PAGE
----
A number of years ago, during a period of my career where I had been burning the midnight oil for weeks on end, I reached a tipping point that scared me. A point where I came perilously close to backflipping from a highly engaged, focused executive delivering on the outcomes the business needed, to a disengaged employee touching up my resume and booking coffee meetings with search firms to explore ‘what’s next’ on company time.
The tipping point wasn’t due to over-work, in fact quite the contrary. I was enjoying working hard, had plenty more gas in the tank, and I passionately believed in what I was doing. It was due to an interaction with the organisational culture I was operating in at the time. The organisational culture valued high performance but, at that point in time, it also valued “presenteeism” – it seemed hard work only counted if the hard work was done in the office.
For me, this realisation came at a time when my wife and I were juggling the pressures of having demanding jobs and two kids under the age of two. One of them had been ill for a few days, and my wife had taken time out of her business to look after the sick child. On this particular day, my wife had a number of client engagements, and I happened to have a diary free of external meetings. As so many modern families do, we negotiated that morning who was best placed to work from home to look after our daughter. On that day, it was my turn.
I could have very well called the office and taken a carer’s leave day – I had weeks and weeks of leave up my sleeve as I never utilised sick days.
But because I so was so driven to achieve, so engaged in what I was doing, I desperately wanted to complete a proposal I had been working on. It would only take me about half the day, and I could manage this while my daughter slept or watched a Wiggles DVD.
So I called the office and explained the situation and that I’d be working a half day from home to get this proposal out the door.
The response, which is sadly still indicative of many organisations today, was, “Can’t your wife look after your daughter?”
In a millisecond, this question evoked an emotional reaction within me. I was incredulous that I was suddenly being asked to explain and justify why it was me, and not my wife, that needed to stay at home.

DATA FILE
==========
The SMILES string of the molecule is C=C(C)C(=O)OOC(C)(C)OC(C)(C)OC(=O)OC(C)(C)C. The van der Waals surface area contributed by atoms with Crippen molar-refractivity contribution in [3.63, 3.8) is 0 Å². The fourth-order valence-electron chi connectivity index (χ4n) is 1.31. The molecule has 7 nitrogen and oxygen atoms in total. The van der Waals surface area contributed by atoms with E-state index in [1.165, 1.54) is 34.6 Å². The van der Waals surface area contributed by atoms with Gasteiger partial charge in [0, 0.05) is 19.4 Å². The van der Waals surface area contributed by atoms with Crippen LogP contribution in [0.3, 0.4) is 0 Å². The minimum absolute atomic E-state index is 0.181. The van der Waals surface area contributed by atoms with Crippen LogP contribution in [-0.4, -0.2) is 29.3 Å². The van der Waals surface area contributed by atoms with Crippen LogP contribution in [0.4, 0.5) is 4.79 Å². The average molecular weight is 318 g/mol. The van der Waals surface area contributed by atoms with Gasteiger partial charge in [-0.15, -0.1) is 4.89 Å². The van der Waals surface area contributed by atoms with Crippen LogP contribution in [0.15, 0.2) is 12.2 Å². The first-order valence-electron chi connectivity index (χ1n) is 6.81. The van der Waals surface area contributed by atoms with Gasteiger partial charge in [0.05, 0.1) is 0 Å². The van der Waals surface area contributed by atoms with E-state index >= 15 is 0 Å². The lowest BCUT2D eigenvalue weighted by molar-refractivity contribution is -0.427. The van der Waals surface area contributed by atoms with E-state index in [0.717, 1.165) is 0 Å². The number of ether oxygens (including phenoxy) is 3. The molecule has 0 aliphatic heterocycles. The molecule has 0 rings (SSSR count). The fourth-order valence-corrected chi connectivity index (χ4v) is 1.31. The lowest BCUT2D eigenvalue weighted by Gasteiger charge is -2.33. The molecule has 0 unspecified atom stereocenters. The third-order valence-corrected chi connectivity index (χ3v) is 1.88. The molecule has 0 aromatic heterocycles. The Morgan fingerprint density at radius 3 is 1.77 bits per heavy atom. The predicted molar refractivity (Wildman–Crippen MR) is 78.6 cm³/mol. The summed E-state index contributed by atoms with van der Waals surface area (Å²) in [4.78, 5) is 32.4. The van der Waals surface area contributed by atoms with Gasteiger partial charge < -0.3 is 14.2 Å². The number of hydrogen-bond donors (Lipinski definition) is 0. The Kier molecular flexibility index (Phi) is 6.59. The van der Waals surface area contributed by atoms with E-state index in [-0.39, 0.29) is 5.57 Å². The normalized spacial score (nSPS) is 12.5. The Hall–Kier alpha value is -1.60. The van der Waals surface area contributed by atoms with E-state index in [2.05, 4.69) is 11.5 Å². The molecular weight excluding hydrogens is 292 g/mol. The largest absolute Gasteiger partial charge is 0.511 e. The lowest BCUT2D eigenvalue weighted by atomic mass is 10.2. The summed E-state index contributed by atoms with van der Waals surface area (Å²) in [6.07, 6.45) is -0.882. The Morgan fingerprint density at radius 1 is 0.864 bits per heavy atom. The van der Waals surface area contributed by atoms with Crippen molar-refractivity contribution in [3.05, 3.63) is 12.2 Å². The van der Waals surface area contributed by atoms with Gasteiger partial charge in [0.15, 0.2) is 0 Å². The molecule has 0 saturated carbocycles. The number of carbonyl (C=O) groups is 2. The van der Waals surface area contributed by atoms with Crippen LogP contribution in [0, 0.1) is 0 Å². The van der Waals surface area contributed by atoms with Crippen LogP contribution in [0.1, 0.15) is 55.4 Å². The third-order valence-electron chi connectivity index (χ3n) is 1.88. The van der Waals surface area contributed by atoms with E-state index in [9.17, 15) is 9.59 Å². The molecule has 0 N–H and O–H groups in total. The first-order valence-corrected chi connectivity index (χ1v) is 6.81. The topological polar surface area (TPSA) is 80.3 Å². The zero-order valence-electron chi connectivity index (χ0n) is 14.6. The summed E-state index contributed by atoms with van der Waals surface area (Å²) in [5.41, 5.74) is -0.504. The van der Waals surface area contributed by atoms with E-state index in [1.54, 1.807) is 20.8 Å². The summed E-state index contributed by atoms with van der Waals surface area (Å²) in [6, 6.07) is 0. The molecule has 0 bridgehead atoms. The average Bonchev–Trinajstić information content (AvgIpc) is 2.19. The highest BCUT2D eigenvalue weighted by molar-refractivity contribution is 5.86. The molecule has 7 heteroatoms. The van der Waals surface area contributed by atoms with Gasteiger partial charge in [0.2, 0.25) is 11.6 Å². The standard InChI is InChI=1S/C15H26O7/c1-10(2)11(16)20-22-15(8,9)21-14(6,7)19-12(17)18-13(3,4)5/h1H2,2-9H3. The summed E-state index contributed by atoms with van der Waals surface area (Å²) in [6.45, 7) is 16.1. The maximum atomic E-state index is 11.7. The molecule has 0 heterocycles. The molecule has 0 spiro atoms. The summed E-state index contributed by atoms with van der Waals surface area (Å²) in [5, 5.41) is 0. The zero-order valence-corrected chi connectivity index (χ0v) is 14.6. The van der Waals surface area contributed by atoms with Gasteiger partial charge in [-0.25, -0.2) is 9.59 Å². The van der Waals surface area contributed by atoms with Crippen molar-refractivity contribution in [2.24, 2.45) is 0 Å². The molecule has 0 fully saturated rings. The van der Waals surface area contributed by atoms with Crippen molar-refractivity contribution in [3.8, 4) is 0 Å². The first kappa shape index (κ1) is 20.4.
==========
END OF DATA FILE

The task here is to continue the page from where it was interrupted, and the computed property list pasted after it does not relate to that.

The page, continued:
It was clear from the conversation that our culture, at the time, regarded working from home as some form of leave day (be it sick leave, carer’s leave, or annual leave). We did value performance, but were blinded by the obsession with “being present”.
Our culture lived inside a dated paradigm of “output is quantified by the amount of time spent behind the desk”, and if “I can’t see you then you’re not working”.
I was confused, angry and stressed that I was being asked to choose either my family or work (and that I could not choose both) and that I was not trusted to deliver from home. Suddenly, in that impossible moment, I realised that I was at a fork in the road in terms of my employment; I could either “change my employer” (resulting in my resignation) or “change my employer” (resulting in a change to our culture).
Did our Executive Team (of which I was a part) really realise the impact our obsession with “time at desk” could have on team members’ engagement? Certainly not. Not until I experienced it first-hand. It was clear to me how frighteningly easy it was to turn a highly productive employee (focused on completing a proposal to grow our business) into a disengaged passenger (looking for a new job) – in a matter of seconds. My personal tipping point also became a tipping point for the culture of our business.
Now, years down the track, I am grateful for that interaction. It crystallised for me the fact that flexibility is not some new age employee perk, but a fundamental strategic imperative in today’s modern world. The interaction was a key event in our organisation’s history, a catalyst in evolving our culture to adopt flexibility and use it as an asset. We still value high performance … and we use flexibility (and the employee engagement that follows) to drive it.
I am very proud to be part of an executive team that “looked the facts of our culture in the face” and was prepared to make steps into the unknown to improve it.
At a personal level, I resolved to myself that I would never force an employee to choose their family or their health over their work. At a professional level, I am proud to say that the organisation I work for supports me, and all our staff, with this resolution.
In order to engage the hearts and minds of our people, we must accept that ‘life happens’, and that we can make work fit around life. And it’s not just about parents with kids… it’s about employees with ageing parents, drivers with long commutes, people that have other commitments outside of work, the list goes on… It’s about life, of which work is but one part.
By granting our employees trust and allowing them the freedom to deal with life and their jobs in a way that delivers the best outcomes for both, we nurture employees who are engaged in their work, and people who are engaged in their lives, to achieve better business outcomes and a better society in general.